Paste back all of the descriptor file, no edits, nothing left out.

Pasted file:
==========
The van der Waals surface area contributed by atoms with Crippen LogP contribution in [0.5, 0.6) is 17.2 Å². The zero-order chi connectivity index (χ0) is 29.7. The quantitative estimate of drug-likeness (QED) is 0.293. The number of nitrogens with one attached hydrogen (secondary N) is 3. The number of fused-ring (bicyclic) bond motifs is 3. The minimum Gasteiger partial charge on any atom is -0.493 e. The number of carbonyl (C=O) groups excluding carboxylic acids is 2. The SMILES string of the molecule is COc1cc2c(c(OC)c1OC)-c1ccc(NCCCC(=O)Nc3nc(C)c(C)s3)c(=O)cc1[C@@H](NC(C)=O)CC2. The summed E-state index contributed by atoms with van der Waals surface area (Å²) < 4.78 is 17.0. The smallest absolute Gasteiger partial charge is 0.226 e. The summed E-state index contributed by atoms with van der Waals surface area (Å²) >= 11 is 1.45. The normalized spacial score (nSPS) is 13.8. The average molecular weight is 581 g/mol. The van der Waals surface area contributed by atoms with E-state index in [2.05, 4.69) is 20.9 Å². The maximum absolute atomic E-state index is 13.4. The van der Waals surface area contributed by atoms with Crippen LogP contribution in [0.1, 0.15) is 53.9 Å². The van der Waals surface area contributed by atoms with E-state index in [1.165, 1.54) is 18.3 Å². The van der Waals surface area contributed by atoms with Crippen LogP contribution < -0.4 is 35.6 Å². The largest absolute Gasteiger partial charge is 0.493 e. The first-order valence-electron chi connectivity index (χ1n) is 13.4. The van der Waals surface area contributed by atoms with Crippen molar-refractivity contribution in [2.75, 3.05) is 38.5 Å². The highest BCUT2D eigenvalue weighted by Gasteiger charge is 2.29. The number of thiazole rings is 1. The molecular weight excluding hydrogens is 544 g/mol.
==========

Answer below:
The van der Waals surface area contributed by atoms with Crippen LogP contribution in [0.5, 0.6) is 17.2 Å². The zero-order chi connectivity index (χ0) is 29.7. The quantitative estimate of drug-likeness (QED) is 0.293. The number of nitrogens with one attached hydrogen (secondary N) is 3. The number of fused-ring (bicyclic) bond motifs is 3. The minimum Gasteiger partial charge on any atom is -0.493 e. The number of carbonyl (C=O) groups excluding carboxylic acids is 2. The SMILES string of the molecule is COc1cc2c(c(OC)c1OC)-c1ccc(NCCCC(=O)Nc3nc(C)c(C)s3)c(=O)cc1[C@@H](NC(C)=O)CC2. The summed E-state index contributed by atoms with van der Waals surface area (Å²) < 4.78 is 17.0. The smallest absolute Gasteiger partial charge is 0.226 e. The summed E-state index contributed by atoms with van der Waals surface area (Å²) >= 11 is 1.45. The normalized spacial score (nSPS) is 13.8. The average molecular weight is 581 g/mol. The van der Waals surface area contributed by atoms with E-state index in [2.05, 4.69) is 20.9 Å². The maximum absolute atomic E-state index is 13.4. The van der Waals surface area contributed by atoms with Crippen LogP contribution in [0.1, 0.15) is 53.9 Å². The van der Waals surface area contributed by atoms with E-state index in [1.165, 1.54) is 18.3 Å². The van der Waals surface area contributed by atoms with Crippen LogP contribution < -0.4 is 35.6 Å². The largest absolute Gasteiger partial charge is 0.493 e. The first-order valence-electron chi connectivity index (χ1n) is 13.4. The van der Waals surface area contributed by atoms with Crippen molar-refractivity contribution in [2.75, 3.05) is 38.5 Å². The highest BCUT2D eigenvalue weighted by Gasteiger charge is 2.29. The number of thiazole rings is 1. The molecular weight excluding hydrogens is 544 g/mol.